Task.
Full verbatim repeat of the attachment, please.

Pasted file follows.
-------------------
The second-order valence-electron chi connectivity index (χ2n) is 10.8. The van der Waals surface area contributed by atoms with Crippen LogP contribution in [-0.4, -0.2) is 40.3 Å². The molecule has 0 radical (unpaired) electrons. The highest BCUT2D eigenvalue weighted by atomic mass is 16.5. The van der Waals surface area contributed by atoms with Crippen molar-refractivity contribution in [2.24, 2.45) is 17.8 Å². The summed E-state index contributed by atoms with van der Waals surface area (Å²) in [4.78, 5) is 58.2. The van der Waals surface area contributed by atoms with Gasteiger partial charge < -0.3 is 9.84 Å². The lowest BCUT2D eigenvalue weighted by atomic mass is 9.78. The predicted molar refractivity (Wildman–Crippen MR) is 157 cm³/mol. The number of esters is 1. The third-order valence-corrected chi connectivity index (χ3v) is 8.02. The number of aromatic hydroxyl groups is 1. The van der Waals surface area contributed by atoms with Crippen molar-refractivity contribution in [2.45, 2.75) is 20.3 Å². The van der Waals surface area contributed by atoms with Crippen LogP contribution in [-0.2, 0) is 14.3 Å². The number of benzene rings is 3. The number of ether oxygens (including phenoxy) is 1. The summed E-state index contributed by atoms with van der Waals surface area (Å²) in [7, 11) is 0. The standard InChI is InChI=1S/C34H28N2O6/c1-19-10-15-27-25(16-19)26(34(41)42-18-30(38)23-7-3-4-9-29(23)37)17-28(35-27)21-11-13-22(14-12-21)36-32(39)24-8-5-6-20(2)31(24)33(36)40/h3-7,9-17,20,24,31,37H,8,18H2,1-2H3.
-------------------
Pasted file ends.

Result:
The second-order valence-electron chi connectivity index (χ2n) is 10.8. The van der Waals surface area contributed by atoms with Crippen LogP contribution in [-0.4, -0.2) is 40.3 Å². The molecule has 0 radical (unpaired) electrons. The highest BCUT2D eigenvalue weighted by atomic mass is 16.5. The van der Waals surface area contributed by atoms with Crippen molar-refractivity contribution in [2.24, 2.45) is 17.8 Å². The summed E-state index contributed by atoms with van der Waals surface area (Å²) in [4.78, 5) is 58.2. The van der Waals surface area contributed by atoms with Gasteiger partial charge < -0.3 is 9.84 Å². The lowest BCUT2D eigenvalue weighted by atomic mass is 9.78. The predicted molar refractivity (Wildman–Crippen MR) is 157 cm³/mol. The number of esters is 1. The third-order valence-corrected chi connectivity index (χ3v) is 8.02. The number of aromatic hydroxyl groups is 1. The van der Waals surface area contributed by atoms with Crippen molar-refractivity contribution in [2.45, 2.75) is 20.3 Å². The van der Waals surface area contributed by atoms with Crippen LogP contribution in [-0.2, 0) is 14.3 Å². The number of benzene rings is 3. The number of ether oxygens (including phenoxy) is 1. The summed E-state index contributed by atoms with van der Waals surface area (Å²) in [7, 11) is 0. The standard InChI is InChI=1S/C34H28N2O6/c1-19-10-15-27-25(16-19)26(34(41)42-18-30(38)23-7-3-4-9-29(23)37)17-28(35-27)21-11-13-22(14-12-21)36-32(39)24-8-5-6-20(2)31(24)33(36)40/h3-7,9-17,20,24,31,37H,8,18H2,1-2H3.